Hi-def home cinema without surround sound is like Debbie McGee without Paul Daniels - nice to look at perhaps, but there's no magic. The only way to get the full home cinema experience is with an AV amp and speakers blasting 5.1 surround sound into your living room, but choosing the right system can be a real head-scratcher, particularly if you're piecing it together separately.
Our advice? Get yourself an all-in-one package. That way you're almost guaranteed to get a set of speakers that complement each other tonally, plus packages often work out cheaper than buying them separately. And as the four sub-£1,000 systems on test here demonstrate, you don't have to sell a kidney to get superb sound quality...
Price: £700 More info: KEF HTS2001.3 sats: 80Hz-27KHz frequency response; 88dB sensitivity; 4in Uni-Q driver array with 0.75in aluminium tweeter; 104dB maximum output; 100W power handling; 130(w) x 228(h) x 150(d)mm dimensions; 2kg weight HTC2001.3 centre: Same as sats except: 190(w) x 162(h) x 150(d)mm dimensions Kube 1 sub: 38Hz-150Hz frequency response; 200W Class-D amplifier; 111dB maximum output; 8in long-throw bass driver; 8in Active Bass Reflex
KEF KHT2005.3 K1
This incarnation of KEF's wonderful KHT2005.3 system is supplied with the Kube-1 subwoofer, which replaces the better-specced Kube-2 that came with the original system - although oddly the two systems are the same price so it's all about which sub you think is more suitable.
It may be the most expensive system in the group, but it's also the most attractive. The HTS2001.3 fronts/rears and the HTC2001.3 centre boast distinctive egg-shaped cabinets, while their deep gloss black or matt silver finish and multi-directional base (which tilts to any angle) make them desirable and practical in equal measure. Tech-wise they're equipped with KEF's 100mm Uni-Q driver array and 19mm metal dome tweeters.
The sub is tastefully decked out with a gorgeous gloss black top panel, and like all of the other subs it comes with a wide array of switches and dials to control various facets of its performance, such as phase and crossover.
With movies the KEF system really dazzles, and amazingly delivers an even more crisp, expansive and nuanced sound than the Monitor Audios. The sats handle loud volumes without any distortion and high frequencies are clear without sounding harsh. They also eke out the subtlest fragments of detail during quieter passages, which creates an immersive atmosphere that the others can't quite match.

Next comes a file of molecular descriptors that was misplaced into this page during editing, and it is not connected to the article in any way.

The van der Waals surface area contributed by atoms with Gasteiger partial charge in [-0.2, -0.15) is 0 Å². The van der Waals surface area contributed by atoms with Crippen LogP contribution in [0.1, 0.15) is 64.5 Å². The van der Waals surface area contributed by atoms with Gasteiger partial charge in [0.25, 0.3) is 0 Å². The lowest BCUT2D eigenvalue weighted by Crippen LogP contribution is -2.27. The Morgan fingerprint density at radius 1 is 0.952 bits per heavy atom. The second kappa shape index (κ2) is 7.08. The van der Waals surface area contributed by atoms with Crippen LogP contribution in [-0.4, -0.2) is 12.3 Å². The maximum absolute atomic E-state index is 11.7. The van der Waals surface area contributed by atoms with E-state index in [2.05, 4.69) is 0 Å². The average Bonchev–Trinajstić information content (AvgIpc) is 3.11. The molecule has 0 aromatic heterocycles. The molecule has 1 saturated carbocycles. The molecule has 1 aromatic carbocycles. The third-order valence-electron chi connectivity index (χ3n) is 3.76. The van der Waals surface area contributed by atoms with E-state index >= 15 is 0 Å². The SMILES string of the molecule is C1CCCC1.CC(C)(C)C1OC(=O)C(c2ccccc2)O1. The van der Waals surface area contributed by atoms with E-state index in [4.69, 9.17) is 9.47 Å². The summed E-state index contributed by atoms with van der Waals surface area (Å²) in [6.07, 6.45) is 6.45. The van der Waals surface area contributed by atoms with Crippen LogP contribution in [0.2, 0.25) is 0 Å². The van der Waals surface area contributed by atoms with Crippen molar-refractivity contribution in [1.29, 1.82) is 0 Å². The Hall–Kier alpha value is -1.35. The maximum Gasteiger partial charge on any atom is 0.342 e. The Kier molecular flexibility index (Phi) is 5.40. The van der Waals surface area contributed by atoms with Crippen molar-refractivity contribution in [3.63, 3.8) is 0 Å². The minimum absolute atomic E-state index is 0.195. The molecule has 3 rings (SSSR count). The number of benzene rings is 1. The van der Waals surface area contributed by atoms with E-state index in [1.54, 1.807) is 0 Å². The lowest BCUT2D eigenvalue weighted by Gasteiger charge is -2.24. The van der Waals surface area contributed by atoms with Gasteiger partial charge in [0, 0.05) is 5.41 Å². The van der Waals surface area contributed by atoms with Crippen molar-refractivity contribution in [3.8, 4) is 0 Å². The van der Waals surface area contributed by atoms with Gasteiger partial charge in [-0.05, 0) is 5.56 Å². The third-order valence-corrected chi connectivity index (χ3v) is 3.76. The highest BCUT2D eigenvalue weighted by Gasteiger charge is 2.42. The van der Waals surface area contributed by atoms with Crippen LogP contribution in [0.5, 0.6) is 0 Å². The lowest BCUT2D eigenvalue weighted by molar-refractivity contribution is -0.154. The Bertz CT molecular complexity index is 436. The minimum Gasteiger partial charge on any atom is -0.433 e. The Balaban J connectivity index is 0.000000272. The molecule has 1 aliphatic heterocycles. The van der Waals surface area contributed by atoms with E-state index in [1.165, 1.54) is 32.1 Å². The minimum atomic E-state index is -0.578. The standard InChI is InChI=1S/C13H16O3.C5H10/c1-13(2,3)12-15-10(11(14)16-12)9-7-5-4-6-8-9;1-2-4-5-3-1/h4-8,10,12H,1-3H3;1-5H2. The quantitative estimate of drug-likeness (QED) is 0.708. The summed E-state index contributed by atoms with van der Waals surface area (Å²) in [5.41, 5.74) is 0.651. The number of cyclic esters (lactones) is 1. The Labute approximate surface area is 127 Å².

Also contributing to this awesome performance is the sub, which is agile and powerful yet sympathetic to the satellites, while the impressive centre channel makes voices sound crystal clear and life-like. It all amounts to a thrilling listen that makes the KEF hard to beat.
Outstanding sound quality; looks and build quality Minus points
Most expensive system in this group
Price: £500 More info: Klipsch Sats: 150Hz-20kHz frequency response; 0.75in aluminium dome tweeters; 100W maximum power handling; 2.5in IMG mid-bass drivers; ABS plastic sealed enclosure; 3.6(w) x 6(h) x 3.85(d)in Sub: 100 W amplifier; 36Hz-200Hz frequency response; 8in fibre-composite cone; phase switch (0 or 180ŗ); vinyl-wrapped MDF enclosure; bass reflex via rear-firing port; variable crossover control (60Hz-200Hz); 12.5(w) x 13.9(h) x 12.5(d)in
Klipsch HD Theater 500
If you're of the mindset that speakers should be heard and not seen, then this discreet, compact system from Klipsch could be right up your street. The fronts and rears stand just 6in tall, while the centre measures 9in wide, which means they can be perched on your AV stand or shelves with minimal disruption. Each one is finished in high-gloss piano black giving them an elegance that you rarely find with one-box systems and their construction is pretty solid, except for the fiddly spring clip terminals on the back, which lack the sturdiness of binding posts - not what you expect for £500.
On the plus side, Klipsch's horn-loaded driver technology inside the sats means you don't need a lot of power to drive them. The active subwoofer meanwhile features a fetching pica vinyl finish, curved corners and a suitably compact size, and on the inside is an 8in fibre composite cone and 100W amplifier. Klipsch offers a cheaper version of this system (HD Theater 300) which features the same sats but the sub has a 6.5in driver.
Play a Blu-ray movie and the system copes well with busy action scenes, relaying loud effects with plenty of snap and teasing out a fair amount of background ambience. Dialogue is clear and the sub's feisty bass integrates seamlessly with the satellites without sounding flabby, although the other three subs supply a bit more depth and punch.
Turn up the volume too high though and the sats show signs of strain, making high frequencies sound harsh (much more so than the Roths, for instance) but most of the time you really won't have much cause for complaint.
Compact speakers; looks; great value Minus points
Some distortion at high volumes; spring clip terminals